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Back to Basics

Why going back to our basic human needs could help to change the legal industry from the inside out.

“How are you finding your training contract?” I asked.   

The trainee looked at me blankly. “You know, in the whole year I’ve been here, you’re the first person here to ask me that…”   

I sighed. That sounds about right.  

This was typical of most international firms in the UK, particularly in the “magic circle” top five where I worked. But this conversation has been happening for a long time – we know how unsupportive and unsustainable the legal industry is for lawyers and their wellbeing. Yet every time I find myself having this conversation, it always ends with the same response: “yeah, but it’ll never change”.  

If law firms continue to focus on defending their ways, they’re going to miss the fact that the industry is changing, as are the people in it.  This lesson has been learnt time and time again. Take the publishing industry, for example, where book publishers were too busy protecting and defending their industry to keep up with their readers’ needs. That is, until Amazon swooped in and created the Kindle.  

As a young lawyer myself, I have options – I’m not limited to law firms. When I left the ‘magic circle’, I was exhausted,  mentally and physically – the late nights, high cortisol levels and low fulfillment levels weren’t a trade I was willing to make for my health and sanity. One partner I worked for asked what he could do to make me stay. Another needed to be reminded who I was. My colleagues laughed it off saying it was  “typical”.  But it brought me a sense of vindication; I’d slaved away for this guy, and he didn’t know who I was… 

So what’s changing?   

Several global studies have revealed that younger people value their well being and fulfillment more than ever, particularly with depression, anxiety and burnout becoming the norm. A recent study by Mindshare highlights the importance of this, stating that 50% of the millennials surveyed and 75% of Gen Zers resigned because of their mental health. Being a lawyer is now just one of many ways to make money, but when it’s at the cost of our primal human needs – the need to feel connected, to be a part of something and feel fulfilled – how many are going to continue making this trade?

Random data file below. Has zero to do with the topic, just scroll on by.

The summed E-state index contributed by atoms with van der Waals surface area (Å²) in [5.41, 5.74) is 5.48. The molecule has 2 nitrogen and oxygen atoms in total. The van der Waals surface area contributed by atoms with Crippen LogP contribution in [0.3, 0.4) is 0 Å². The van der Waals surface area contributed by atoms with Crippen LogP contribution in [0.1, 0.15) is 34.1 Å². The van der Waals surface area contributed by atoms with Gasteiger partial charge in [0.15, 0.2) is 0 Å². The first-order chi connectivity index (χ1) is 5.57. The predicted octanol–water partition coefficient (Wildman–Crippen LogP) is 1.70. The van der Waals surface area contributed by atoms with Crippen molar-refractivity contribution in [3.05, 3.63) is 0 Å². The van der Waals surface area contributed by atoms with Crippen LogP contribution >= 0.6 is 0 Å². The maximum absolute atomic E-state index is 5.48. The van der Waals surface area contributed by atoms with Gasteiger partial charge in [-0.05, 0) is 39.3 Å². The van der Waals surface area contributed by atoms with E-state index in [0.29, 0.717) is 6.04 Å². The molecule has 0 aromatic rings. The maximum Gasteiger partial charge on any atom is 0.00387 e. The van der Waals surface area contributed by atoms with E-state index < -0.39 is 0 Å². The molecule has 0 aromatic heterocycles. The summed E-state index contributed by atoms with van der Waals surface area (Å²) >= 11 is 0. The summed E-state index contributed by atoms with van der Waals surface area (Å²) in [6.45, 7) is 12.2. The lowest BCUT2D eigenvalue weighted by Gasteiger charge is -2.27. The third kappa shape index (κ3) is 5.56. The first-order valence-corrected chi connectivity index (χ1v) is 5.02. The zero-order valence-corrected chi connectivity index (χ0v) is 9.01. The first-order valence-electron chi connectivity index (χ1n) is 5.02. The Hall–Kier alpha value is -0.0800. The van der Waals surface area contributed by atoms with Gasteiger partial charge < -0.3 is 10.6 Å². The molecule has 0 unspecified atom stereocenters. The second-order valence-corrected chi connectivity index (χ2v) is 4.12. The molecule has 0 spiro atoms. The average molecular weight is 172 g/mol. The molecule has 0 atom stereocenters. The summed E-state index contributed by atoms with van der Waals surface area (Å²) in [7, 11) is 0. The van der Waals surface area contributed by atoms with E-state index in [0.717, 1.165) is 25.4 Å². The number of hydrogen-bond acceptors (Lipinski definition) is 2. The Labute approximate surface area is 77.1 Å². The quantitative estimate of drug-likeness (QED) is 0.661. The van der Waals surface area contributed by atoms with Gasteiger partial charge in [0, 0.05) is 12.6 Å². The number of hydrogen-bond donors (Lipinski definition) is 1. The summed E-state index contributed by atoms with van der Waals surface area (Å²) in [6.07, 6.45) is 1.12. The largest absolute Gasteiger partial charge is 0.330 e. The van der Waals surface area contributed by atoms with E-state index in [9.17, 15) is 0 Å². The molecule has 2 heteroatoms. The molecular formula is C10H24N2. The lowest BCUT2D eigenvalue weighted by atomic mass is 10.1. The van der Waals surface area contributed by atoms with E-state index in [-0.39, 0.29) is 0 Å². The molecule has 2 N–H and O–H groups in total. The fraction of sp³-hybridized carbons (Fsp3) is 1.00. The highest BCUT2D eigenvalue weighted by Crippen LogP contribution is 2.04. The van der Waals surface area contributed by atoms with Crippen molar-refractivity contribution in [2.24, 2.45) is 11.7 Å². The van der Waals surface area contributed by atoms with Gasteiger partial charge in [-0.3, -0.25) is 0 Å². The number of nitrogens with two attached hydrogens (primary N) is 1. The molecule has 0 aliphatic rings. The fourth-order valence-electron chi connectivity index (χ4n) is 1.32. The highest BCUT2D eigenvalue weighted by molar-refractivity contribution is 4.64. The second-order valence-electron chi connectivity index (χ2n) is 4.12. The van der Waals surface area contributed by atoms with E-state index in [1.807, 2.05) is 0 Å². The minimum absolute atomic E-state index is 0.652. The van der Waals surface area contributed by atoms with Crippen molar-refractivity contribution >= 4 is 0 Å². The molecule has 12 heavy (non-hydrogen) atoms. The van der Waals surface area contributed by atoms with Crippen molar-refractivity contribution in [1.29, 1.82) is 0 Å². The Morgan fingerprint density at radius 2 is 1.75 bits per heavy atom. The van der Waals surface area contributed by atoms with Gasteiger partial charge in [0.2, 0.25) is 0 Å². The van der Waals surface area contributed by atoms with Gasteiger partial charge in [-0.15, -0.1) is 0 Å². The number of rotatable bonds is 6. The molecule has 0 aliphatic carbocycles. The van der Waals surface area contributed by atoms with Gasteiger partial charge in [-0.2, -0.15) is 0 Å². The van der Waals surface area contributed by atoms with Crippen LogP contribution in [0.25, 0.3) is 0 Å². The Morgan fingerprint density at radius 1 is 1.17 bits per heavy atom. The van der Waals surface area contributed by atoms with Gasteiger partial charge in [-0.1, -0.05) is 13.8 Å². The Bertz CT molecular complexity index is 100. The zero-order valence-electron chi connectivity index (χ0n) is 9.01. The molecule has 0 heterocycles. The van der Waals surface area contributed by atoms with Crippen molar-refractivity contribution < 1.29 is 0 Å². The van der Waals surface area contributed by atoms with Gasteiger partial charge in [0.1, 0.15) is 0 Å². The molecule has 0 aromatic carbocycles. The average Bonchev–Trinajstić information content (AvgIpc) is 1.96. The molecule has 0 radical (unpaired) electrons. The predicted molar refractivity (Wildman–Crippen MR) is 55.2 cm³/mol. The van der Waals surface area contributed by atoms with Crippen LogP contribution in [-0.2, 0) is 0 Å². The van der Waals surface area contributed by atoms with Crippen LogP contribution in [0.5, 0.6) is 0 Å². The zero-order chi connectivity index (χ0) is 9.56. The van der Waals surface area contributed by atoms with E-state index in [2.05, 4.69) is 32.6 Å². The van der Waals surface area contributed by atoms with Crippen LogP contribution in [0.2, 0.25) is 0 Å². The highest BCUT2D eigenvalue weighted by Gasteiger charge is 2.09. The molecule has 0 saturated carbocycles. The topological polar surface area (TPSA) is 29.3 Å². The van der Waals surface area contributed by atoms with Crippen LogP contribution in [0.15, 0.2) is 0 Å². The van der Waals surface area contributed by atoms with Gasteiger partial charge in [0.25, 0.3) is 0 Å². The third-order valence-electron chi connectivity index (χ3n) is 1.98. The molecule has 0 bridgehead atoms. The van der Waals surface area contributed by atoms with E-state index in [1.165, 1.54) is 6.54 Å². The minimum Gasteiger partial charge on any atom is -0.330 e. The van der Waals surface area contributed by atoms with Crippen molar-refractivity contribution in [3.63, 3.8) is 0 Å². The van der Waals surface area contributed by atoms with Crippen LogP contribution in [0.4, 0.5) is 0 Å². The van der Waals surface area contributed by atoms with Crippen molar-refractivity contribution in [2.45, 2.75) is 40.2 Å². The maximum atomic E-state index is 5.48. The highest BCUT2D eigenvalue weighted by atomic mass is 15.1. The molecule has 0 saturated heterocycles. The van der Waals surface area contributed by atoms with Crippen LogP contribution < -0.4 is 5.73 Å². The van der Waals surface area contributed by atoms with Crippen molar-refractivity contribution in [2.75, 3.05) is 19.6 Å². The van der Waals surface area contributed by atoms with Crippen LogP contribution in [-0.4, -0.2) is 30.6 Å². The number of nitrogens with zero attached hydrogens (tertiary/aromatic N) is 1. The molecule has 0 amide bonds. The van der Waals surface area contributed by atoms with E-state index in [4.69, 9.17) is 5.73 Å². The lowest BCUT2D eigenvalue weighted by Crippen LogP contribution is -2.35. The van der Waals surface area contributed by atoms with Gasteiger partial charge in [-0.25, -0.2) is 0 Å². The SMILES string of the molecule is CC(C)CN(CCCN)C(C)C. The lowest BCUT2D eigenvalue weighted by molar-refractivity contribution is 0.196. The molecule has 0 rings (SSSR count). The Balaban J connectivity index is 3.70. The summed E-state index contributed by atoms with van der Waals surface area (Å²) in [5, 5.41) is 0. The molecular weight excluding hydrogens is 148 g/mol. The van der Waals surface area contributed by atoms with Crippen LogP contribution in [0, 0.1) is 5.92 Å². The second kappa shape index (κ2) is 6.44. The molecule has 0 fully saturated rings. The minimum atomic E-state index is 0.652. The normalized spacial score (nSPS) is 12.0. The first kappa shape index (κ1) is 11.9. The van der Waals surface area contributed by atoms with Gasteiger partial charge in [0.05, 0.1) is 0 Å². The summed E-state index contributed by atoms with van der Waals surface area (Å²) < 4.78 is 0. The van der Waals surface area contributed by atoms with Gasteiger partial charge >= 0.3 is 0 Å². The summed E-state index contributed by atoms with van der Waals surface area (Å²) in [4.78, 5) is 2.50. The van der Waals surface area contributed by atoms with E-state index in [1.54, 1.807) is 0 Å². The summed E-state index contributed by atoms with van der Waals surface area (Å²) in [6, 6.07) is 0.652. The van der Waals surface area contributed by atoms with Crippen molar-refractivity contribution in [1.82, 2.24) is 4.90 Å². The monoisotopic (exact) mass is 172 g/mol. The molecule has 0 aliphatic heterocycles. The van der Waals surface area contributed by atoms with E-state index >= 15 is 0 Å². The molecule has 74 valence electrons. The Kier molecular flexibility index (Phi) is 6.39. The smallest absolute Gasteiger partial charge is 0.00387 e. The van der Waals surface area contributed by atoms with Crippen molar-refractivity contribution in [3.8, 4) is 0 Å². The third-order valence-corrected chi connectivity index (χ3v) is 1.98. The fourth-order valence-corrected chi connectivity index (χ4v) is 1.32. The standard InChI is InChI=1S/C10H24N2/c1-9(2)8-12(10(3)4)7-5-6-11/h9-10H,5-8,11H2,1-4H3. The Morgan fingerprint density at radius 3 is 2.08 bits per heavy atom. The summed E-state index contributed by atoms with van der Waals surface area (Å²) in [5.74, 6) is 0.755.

Johann Hari, a journalist and author challenging what we know mental health, poses that depression and anxiety arise because your basic needs aren’t being met. Not because there’s a chemical imbalance inside your brain. He suggests that we need to listen to our bodies, because they’re signalling that there’s a problem. But in the legal industry particularly, very few are willing to listen to those signals.  I resonate with Johann’s argument. When I resigned, I escaped to the Austrian Alps for two months. Despite everyone telling me that I was “throwing my life away” or “committing career suicide”, I’d never felt more free.  I was happy skiing everyday. I took back control over my life. I connected with people.    

I made wonderful friends during my time as a lawyer and I learnt a lot from them too. It seemed like I attracted people who needed to share because I was always willing to listen. In a recent study surveying both employees and supervisors across US industries, nearly 70% of employees only felt comfortable talking about their mental health with a co-worker, with 20% willing to raise it with their boss and, alarmingly, just 10% would reach out to HR. This ties back into our need to connect, because generally people are looking for others who can empathize with their situation. But I agree with PayChex’s findings in that “the problem is that people would rather confide in those who are likely not equipped to help them beyond lending an ear.”

Why we need to start small.   

Rather than focusing on what feels like the insurmountable task of changing the industry, let’s start by helping the people in it. By providing them with an ear that’s equipped to listen and help. Ultimately, creating lawyers who are happier and more connected will have an ripple effect on the industry.   

My first step in moving towards this vision was to train in Rapid Transformational Therapy (RTT) with Marisa Peer, a world-leading psychotherapist to CEOs, celebrities and athletes. I came across Marisa’s work when I was struggling with social anxiety. I used RTT to identify how, where and why I got these anxious thoughts, interrupt them and replace them with positive ones, so that I no longer had that thought pattern. It didn’t take years and didn’t cost me thousands.   

I believe that if lawyers were encouraged to collaborate with an in-house or consulting therapist like me, it could transform any workplace. If team members are happier in the workplace, free from depression, anxiety or low confidence, they’d be more willing to connect with others. More willing to work together and make the environment a nicer place to be. More willing to look for other people emitting the same signals. Performing better. Leaders would begin to see that happier lawyers means higher employee retention, lower stress leave expenses more potential leaders for the long run.  

If you’d like to read more about my vision and how RTT works, check out my website www.dainahazel.com.  

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